By Kurt Dusterberg
SAS Championship officials hope to connect with more than just the golf crowd. Maintaining community involvement at the Champions Tour tournament the first week of October is critical to the mission.
“This event continues to have a very solid foundation in the community,” said tournament director Jeff Kleiber. “We’re trying to expand the presence of the event beyond just golf.”
Kleiber points to the Blue 5K, a running event sponsored by Blue Cross and Blue Shield of North Carolina. Participants run the back nine of the Prestonwood Country Club tournament course on Saturday — before the golfers begin the second round of the 50-and-over event. In its first year, the race fielded 200 runners. This year, the field may reach 800.
“These are people who want to support the Triangle Community Foundation and the YMCA, but don’t necessarily care about seeing the legends of golf,” Kleiber said. “They play their own role by being involved this way.”
Of course, golf will be center stage all week, and the 12th annual SAS Championship enjoys a reputation for attracting strong fields, with many players who had stellar careers on the PGA Tour. The returning champions alone include Hale Irwin (20 PGA wins, three majors) and Craig Stadler (13 wins, one major). With a total purse of $2.1 million, the SAS offers the sixth-largest payout among the 26 annual tournaments.
The tour – originally known as the Senior PGA Tour — has grown in stature since it began in 1980. As prize money and prestige have grown, more professionals have extended their playing careers.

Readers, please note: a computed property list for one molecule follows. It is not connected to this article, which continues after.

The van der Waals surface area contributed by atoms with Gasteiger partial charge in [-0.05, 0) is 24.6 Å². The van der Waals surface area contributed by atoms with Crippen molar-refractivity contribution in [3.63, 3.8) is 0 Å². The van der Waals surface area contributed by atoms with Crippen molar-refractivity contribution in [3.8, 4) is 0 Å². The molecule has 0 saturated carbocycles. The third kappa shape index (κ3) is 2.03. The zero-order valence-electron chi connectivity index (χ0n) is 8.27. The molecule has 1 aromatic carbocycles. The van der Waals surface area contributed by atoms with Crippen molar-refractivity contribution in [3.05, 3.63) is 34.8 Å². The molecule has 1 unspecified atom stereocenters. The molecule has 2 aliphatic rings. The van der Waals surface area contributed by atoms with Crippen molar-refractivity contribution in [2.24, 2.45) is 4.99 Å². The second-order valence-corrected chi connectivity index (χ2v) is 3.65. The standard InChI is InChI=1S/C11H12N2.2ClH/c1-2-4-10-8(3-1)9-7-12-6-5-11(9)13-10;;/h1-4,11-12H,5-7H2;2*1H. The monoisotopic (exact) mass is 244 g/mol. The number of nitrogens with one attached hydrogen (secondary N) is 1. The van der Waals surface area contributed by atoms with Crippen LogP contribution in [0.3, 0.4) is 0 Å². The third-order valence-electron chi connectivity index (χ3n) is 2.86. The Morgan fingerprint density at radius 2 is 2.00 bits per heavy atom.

“The competition is deeper,” said Kleiber. “Back in the 1990s, you would go into every week thinking, ‘Who is going to win, Hale Irwin or Gil Morgan?’ But in the last three or four years, the depth is there.”
Kleiber attributes the competitive balance to a shift in the culture of professional golf. By the time players are eligible to join the tour at age 50, they are still playing near their peak.
“There are more people who are staying fit and playing the PGA Tour competitively later into their 40s,” he says. “So they are coming to the Champions Tour more competitive. Also, the window for a victory used to be that guys needed to win in their first three or four years on the Champions Tour. That window is getting larger, where people are winning in their late 50s pretty regularly now.”
Despite the competitive level of golf, the Champions Tour offers a certain laid back vibe. There are no cuts in the three-round SAS Championship, and often the players aren’t dialed in like they were on the PGA Tour.
“I practice and prepare the same, but the atmosphere is totally different,” said Perry, who earned his second Champions Tour victory in Naples, Fla. in February. “The Champions Tour is very relaxed, very easy going. There’s a lot of storytelling. We hang out a lot together at night. We eat a lot of meals together.”
This year, the event will go head-to-head with three Saturday home football games for the local ACC teams.
“Instead of hiding from the fact that State, Carolina and Duke are all playing home football games that day, we’re trying to embrace it,” Kleiber said. “We’ve moved our 19th hole from the 18th green, back to where it was in the early years by the main tournament entrance by the first tee. We’re making it a larger tent and putting in more TVs. We want to make the 19th hole more of a sports bar feel.”
All the fan-friendly arrangements add to the experience, but golf remains the main attraction. Fans will expect to see the best out of their favorites, and the athletes will be happy to oblige. Perry had clear designs on defending his SAS title after back-to-back third-place finishes in August. That was before he struggled with his putter in the Boeing Classic outside Seattle.
“I got the yips with the putter. I couldn’t make it from a foot out. It was embarrassing,” said the affable Perry, who has won 14 PGA Tour events. “So that’s something I want to figure out before I come to the SAS.”